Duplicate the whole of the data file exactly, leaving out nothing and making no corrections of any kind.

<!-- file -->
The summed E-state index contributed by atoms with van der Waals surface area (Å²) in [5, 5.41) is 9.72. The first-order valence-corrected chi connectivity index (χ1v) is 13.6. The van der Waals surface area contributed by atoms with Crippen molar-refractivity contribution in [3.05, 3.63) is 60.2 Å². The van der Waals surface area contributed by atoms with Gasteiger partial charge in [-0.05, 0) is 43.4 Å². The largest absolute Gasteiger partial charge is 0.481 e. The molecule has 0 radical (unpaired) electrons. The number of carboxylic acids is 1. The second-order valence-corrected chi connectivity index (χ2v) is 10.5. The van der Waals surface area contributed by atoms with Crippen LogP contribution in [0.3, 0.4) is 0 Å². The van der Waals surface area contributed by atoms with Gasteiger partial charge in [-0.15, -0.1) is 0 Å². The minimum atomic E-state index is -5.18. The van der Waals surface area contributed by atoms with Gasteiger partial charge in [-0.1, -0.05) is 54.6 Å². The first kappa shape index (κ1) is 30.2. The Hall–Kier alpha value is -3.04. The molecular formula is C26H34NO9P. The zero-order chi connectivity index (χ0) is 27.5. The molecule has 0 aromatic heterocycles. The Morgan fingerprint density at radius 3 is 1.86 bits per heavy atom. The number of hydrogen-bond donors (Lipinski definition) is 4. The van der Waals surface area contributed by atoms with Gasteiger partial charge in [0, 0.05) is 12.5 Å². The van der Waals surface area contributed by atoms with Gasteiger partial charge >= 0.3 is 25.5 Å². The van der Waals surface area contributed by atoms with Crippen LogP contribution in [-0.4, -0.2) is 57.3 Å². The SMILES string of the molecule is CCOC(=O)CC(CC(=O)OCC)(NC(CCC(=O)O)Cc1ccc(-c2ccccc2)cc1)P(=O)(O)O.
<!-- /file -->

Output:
The summed E-state index contributed by atoms with van der Waals surface area (Å²) in [5, 5.41) is 9.72. The first-order valence-corrected chi connectivity index (χ1v) is 13.6. The van der Waals surface area contributed by atoms with Crippen molar-refractivity contribution in [3.05, 3.63) is 60.2 Å². The van der Waals surface area contributed by atoms with Gasteiger partial charge in [-0.05, 0) is 43.4 Å². The largest absolute Gasteiger partial charge is 0.481 e. The molecule has 0 radical (unpaired) electrons. The number of carboxylic acids is 1. The second-order valence-corrected chi connectivity index (χ2v) is 10.5. The van der Waals surface area contributed by atoms with Crippen LogP contribution in [0.3, 0.4) is 0 Å². The van der Waals surface area contributed by atoms with Gasteiger partial charge in [-0.15, -0.1) is 0 Å². The minimum atomic E-state index is -5.18. The van der Waals surface area contributed by atoms with Gasteiger partial charge in [-0.1, -0.05) is 54.6 Å². The first kappa shape index (κ1) is 30.2. The Hall–Kier alpha value is -3.04. The molecular formula is C26H34NO9P. The zero-order chi connectivity index (χ0) is 27.5. The molecule has 0 aromatic heterocycles. The Morgan fingerprint density at radius 3 is 1.86 bits per heavy atom. The number of hydrogen-bond donors (Lipinski definition) is 4. The van der Waals surface area contributed by atoms with Gasteiger partial charge in [0, 0.05) is 12.5 Å². The van der Waals surface area contributed by atoms with Gasteiger partial charge >= 0.3 is 25.5 Å². The van der Waals surface area contributed by atoms with Crippen LogP contribution in [-0.4, -0.2) is 57.3 Å². The SMILES string of the molecule is CCOC(=O)CC(CC(=O)OCC)(NC(CCC(=O)O)Cc1ccc(-c2ccccc2)cc1)P(=O)(O)O.